Thursday, July 28, 2005

In a nanny state, we're the goats

"Life in a nanny state" is the intriguing title of an editorial on the right side of the Times Free Press edition of Monday, 25 July.
The editorialist mentions a particular pharmaceutical suddenly banned because the wise and all-knowing Food and Drug Administration, in its omniscient wisdom, has ordered sales halted.
"Why?" asks the editorial, answering, "Because if a patient ignores the clear warning on the drug that it should not be taken with alcohol, it could do the patient harm. It might even be deadly."
Wow. What a shocker. Mixing drugs and alcohol could be harmful? Who'da thought?
But the editorial says the FDA, in its omniscient wisdom, thinks the warning label "is not good enough, so the agency apparently feels the need to protect consumers from themselves."
It concludes, "A few people who theoretically may take the drug incorrectly should not have veto power to bar far more from benefiting from its pain-relieving properties."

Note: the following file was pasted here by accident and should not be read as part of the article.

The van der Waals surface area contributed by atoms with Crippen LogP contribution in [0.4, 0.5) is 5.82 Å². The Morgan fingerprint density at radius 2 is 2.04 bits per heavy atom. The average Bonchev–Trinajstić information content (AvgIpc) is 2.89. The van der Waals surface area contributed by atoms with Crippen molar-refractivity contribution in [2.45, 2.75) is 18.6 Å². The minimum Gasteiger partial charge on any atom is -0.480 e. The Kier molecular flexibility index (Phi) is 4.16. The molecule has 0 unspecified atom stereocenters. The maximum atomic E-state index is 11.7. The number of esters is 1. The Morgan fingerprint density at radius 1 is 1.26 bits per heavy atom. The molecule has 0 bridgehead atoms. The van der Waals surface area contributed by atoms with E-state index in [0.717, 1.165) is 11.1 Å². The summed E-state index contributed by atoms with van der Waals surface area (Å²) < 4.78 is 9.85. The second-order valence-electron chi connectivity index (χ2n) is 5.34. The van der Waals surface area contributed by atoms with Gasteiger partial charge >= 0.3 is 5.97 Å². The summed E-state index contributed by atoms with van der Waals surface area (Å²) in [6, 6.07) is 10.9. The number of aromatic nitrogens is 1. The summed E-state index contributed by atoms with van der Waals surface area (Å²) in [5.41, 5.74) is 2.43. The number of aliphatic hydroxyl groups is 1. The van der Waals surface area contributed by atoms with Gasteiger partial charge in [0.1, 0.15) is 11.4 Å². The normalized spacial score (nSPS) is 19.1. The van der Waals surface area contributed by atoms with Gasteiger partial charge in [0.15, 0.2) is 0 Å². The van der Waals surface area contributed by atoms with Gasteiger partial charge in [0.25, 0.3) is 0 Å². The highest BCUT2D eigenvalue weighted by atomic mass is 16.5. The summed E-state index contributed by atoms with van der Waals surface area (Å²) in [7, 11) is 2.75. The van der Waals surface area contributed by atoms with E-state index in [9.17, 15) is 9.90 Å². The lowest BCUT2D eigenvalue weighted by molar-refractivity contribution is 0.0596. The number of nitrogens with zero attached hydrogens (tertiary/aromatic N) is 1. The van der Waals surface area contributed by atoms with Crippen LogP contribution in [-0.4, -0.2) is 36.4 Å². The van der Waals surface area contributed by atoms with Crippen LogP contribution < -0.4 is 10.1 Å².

On Tuesday, an editorial, "Continuing tobacco hypocrisy," points out the 400-year history of governmental opposition to and criticism of tobacco, and its 400-year history of taxing tobacco, and its more modern history of suing tobacco.
"But despite knowing its ill effects, governments and smokers have been tolerating it and using it -- then suing for damages for destructive results.
"Not satisfied with taxes and past multi-billion lawsuit judgments against tobacco companies, the U.S. government currently is seeking $280 billion more in damages from tobacco companies.
"But why the hypocrisy? No one holds a gun to force tobacco on users. So why should they or the government sue? ..."
Sounds as if the editorialist believes in freedom of choice?
Well, the editorialist rejoiced when, a few weeks ago, the Supreme Court very unconstitutionally and very immorally and very irrationally ruled the federal laws against marijuana could hold sway even when citizens in the states had voted to allow medical or medicinal use of marijuana.
Isn't that supporting the notion of a nanny state?
And is that also hypocrisy?
I prefer to call it "inconsistency," but I will understand when others use the earlier term.

2 comments:

  1. Good points, I agree with most of what you say. What will they regulate next? Mcdonalds and Pepsi?

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  2. Remember the Whiskey Rebellion? There have always been busibodies who want to tell others what they can and cannot do.

    Have at `em Michael! If we don`t fight back we`ll end up with a Nation-Wide Nursing Home!

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